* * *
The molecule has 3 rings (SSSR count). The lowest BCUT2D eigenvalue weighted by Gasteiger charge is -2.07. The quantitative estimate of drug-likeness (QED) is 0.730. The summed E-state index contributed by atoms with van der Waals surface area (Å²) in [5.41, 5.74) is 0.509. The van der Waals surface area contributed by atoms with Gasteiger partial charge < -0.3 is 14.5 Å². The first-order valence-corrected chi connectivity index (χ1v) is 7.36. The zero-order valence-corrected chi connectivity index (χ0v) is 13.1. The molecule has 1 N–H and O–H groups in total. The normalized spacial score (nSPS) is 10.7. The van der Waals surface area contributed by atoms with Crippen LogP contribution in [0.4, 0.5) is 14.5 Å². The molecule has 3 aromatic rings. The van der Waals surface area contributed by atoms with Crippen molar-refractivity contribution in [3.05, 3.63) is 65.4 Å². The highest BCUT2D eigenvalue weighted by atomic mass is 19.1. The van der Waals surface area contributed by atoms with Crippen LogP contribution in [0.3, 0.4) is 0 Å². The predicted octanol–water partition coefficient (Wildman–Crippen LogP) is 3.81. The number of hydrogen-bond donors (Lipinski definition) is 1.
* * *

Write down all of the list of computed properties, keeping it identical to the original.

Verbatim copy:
The molecule has 3 rings (SSSR count). The lowest BCUT2D eigenvalue weighted by Gasteiger charge is -2.07. The quantitative estimate of drug-likeness (QED) is 0.730. The summed E-state index contributed by atoms with van der Waals surface area (Å²) in [5.41, 5.74) is 0.509. The van der Waals surface area contributed by atoms with Gasteiger partial charge < -0.3 is 14.5 Å². The first-order valence-corrected chi connectivity index (χ1v) is 7.36. The zero-order valence-corrected chi connectivity index (χ0v) is 13.1. The molecule has 1 N–H and O–H groups in total. The normalized spacial score (nSPS) is 10.7. The van der Waals surface area contributed by atoms with Crippen LogP contribution in [0.4, 0.5) is 14.5 Å². The molecule has 3 aromatic rings. The van der Waals surface area contributed by atoms with Crippen molar-refractivity contribution in [3.05, 3.63) is 65.4 Å². The highest BCUT2D eigenvalue weighted by atomic mass is 19.1. The van der Waals surface area contributed by atoms with Crippen LogP contribution in [0.3, 0.4) is 0 Å². The predicted octanol–water partition coefficient (Wildman–Crippen LogP) is 3.81. The number of hydrogen-bond donors (Lipinski definition) is 1.